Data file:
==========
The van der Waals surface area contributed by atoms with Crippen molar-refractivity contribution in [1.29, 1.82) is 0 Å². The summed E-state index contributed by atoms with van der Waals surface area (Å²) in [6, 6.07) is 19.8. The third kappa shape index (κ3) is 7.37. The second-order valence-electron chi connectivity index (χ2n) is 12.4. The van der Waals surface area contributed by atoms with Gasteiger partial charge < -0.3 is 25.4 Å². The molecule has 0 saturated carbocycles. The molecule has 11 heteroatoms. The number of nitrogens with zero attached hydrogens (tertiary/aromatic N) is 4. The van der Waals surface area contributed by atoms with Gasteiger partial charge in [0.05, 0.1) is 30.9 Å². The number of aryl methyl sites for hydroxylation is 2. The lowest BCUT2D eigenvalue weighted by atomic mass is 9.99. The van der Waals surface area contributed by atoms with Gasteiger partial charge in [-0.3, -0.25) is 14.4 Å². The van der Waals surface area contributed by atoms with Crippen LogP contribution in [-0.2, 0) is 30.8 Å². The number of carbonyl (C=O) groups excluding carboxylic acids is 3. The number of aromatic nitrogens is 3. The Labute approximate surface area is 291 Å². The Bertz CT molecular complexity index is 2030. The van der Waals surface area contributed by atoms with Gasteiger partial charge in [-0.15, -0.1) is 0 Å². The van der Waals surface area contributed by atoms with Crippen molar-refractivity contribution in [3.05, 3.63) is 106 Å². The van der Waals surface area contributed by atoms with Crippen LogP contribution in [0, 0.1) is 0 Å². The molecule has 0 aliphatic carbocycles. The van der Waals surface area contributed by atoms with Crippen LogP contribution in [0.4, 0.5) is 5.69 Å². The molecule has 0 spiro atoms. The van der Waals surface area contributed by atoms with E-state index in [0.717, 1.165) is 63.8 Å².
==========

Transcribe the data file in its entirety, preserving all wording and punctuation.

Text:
The van der Waals surface area contributed by atoms with Crippen molar-refractivity contribution in [1.29, 1.82) is 0 Å². The summed E-state index contributed by atoms with van der Waals surface area (Å²) in [6, 6.07) is 19.8. The third kappa shape index (κ3) is 7.37. The second-order valence-electron chi connectivity index (χ2n) is 12.4. The van der Waals surface area contributed by atoms with Gasteiger partial charge < -0.3 is 25.4 Å². The molecule has 0 saturated carbocycles. The molecule has 11 heteroatoms. The number of nitrogens with zero attached hydrogens (tertiary/aromatic N) is 4. The van der Waals surface area contributed by atoms with Gasteiger partial charge in [0.05, 0.1) is 30.9 Å². The number of aryl methyl sites for hydroxylation is 2. The lowest BCUT2D eigenvalue weighted by atomic mass is 9.99. The van der Waals surface area contributed by atoms with Gasteiger partial charge in [-0.3, -0.25) is 14.4 Å². The van der Waals surface area contributed by atoms with Crippen LogP contribution in [-0.2, 0) is 30.8 Å². The number of carbonyl (C=O) groups excluding carboxylic acids is 3. The number of aromatic nitrogens is 3. The Labute approximate surface area is 291 Å². The Bertz CT molecular complexity index is 2030. The van der Waals surface area contributed by atoms with Gasteiger partial charge in [-0.15, -0.1) is 0 Å². The van der Waals surface area contributed by atoms with Crippen molar-refractivity contribution in [3.05, 3.63) is 106 Å². The van der Waals surface area contributed by atoms with Crippen LogP contribution in [0, 0.1) is 0 Å². The molecule has 0 aliphatic carbocycles. The van der Waals surface area contributed by atoms with Crippen LogP contribution in [0.4, 0.5) is 5.69 Å². The molecule has 0 spiro atoms. The van der Waals surface area contributed by atoms with E-state index in [0.717, 1.165) is 63.8 Å².